As you all know, because I’ve droned on about it ad nauseam, I don’t love modern fiction. I try. I read books recommended to me. Normally, I’m borderline about them or slightly disappointed. A few times I feel downright psychotic in my vitriol. Every once in a while, though, I find a gem. I mean, I find something right up there with Cather, Maugham or even Hemingway.
When I do find a modern writer who stops me in my tracks, makes me cry the ugly cry or even induces me to toss a book across the room because it’s so intense, I hang on tight.
So it is with Kent Haruf (now deceased), Cormac McCarthy and George Saunders.
These men and their books aren’t easy. Saunders, in particular, kind of goes for the emotional jugular, but he goes for it in a way that is so unexpected and in a way that is so gripping, that even against your better judgement, you keep going back for more and somehow (somehow) never see it coming.
Kent Haruf creates worlds and characters so true, it’s hard to not feel as though you might see them at the diner in town (even if you don’t live in the kind of town with a diner).
McCarthy is violent, and just when you think it’s too much and you can’t read it, he breaks your heart.
So, what do these men have to say for themselves…about their craft? About their lives? About society?
Here are a few interviews I’ve loved from these modern writers who somehow create work that endures in a world where 50 Shades of Grey sells out and main characters are sometimes, upon close inspection, made of cardboard.
I know. That was mean.
Here is an article about Cormac McCarthy from Vanity Fair. I especially like this line:
His is the unhurried manner of one who has never found reason to doubt his own worth or abilities.
Here, in The New Yorker, he talks about the unconscious, which I’m finding fascinating as I study it myself. And then, of course, is the David Kushner interview. There are parts that are hard to read, like when McCarthy explains his theories on how we (society) make a serial killer.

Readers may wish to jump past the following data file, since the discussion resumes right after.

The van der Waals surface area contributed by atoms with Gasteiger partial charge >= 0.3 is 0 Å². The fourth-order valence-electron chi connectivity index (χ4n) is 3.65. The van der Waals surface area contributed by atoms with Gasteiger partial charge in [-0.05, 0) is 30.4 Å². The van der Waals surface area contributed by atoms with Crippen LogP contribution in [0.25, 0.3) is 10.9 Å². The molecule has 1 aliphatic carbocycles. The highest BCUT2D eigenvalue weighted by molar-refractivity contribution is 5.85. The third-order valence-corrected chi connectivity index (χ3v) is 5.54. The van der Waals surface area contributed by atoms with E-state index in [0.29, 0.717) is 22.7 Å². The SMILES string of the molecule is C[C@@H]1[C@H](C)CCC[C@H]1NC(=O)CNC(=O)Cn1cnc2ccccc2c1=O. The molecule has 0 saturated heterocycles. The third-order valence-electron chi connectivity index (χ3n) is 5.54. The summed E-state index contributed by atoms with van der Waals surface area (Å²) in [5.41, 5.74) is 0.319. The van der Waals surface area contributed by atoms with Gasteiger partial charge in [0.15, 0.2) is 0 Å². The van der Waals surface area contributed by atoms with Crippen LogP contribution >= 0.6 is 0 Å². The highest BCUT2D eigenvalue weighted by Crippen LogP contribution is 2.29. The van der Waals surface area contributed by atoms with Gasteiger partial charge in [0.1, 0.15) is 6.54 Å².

This WSJ article on Haruf talks about his own late-in-life love story. I didn’t have high hopes for Our Souls at Night when I read it. I didn’t think anything could match Plainsong or Eventide. I thought maybe Our Souls at Night was one last gasp from the publishing industry to capitalize on Haruf’s brilliance. I was wrong.
In this interview, which likens Haruf to McCarthy, Haruf says, “…somebody who's all good doesn't seem to me interesting.”
Here is an interview, which you can listen to, with Haruf. I was almost afraid to hear his voice, worried it would change something from me. But I loved it. I loved his comments about writing on a typewriter vs. a computer. He says that on a computer, you can write endlessly, and isn’t that the truth? And he writes blindly. I want to try this. Take off my glasses, shut my eyes.
And Haruf was in the Peace Corps! Ha.
Finally, I just read this (in The New York Times) from Saunders. It’s a time line of his professional life, in his own words. If you are creative and feel as if your career should happen overnight (or in five years), read this. It will inspire.
I love this Saunder’s quote:
So, for example, the person who wrote my darkest story is still alive in me, as is the person who wrote the most optimistic.
I love reading books I love, but I also love reading about the people who write them, about their lives, their process and their personal history. It’s inspiring to me because none of it was ever easy, quick, simple, linear or without its own drama and turmoil.
We feel so often in modern society and culture, that success is quick, that if you want it badly enough it will happen (in six months but maybe a year) and that if it’s not happening, you’ve got the wrong dream, the wrong plan or the wrong focus.
These men prove how untrue this is, and we have to appreciate their audacity to simply stick with it lest we have to go on reading books written by people without the tension these men bring to the game.
That’s it for me. It’s raining and has been raining for days. I woke at 5:15 to the sound of rain.
I will love tomorrow’s sunshine all the more.
Tell me all of your favorite authors if you get a chance, and have a lovely day with an extra slosh of heavy whipping cream wherever you can get it (coffee for me).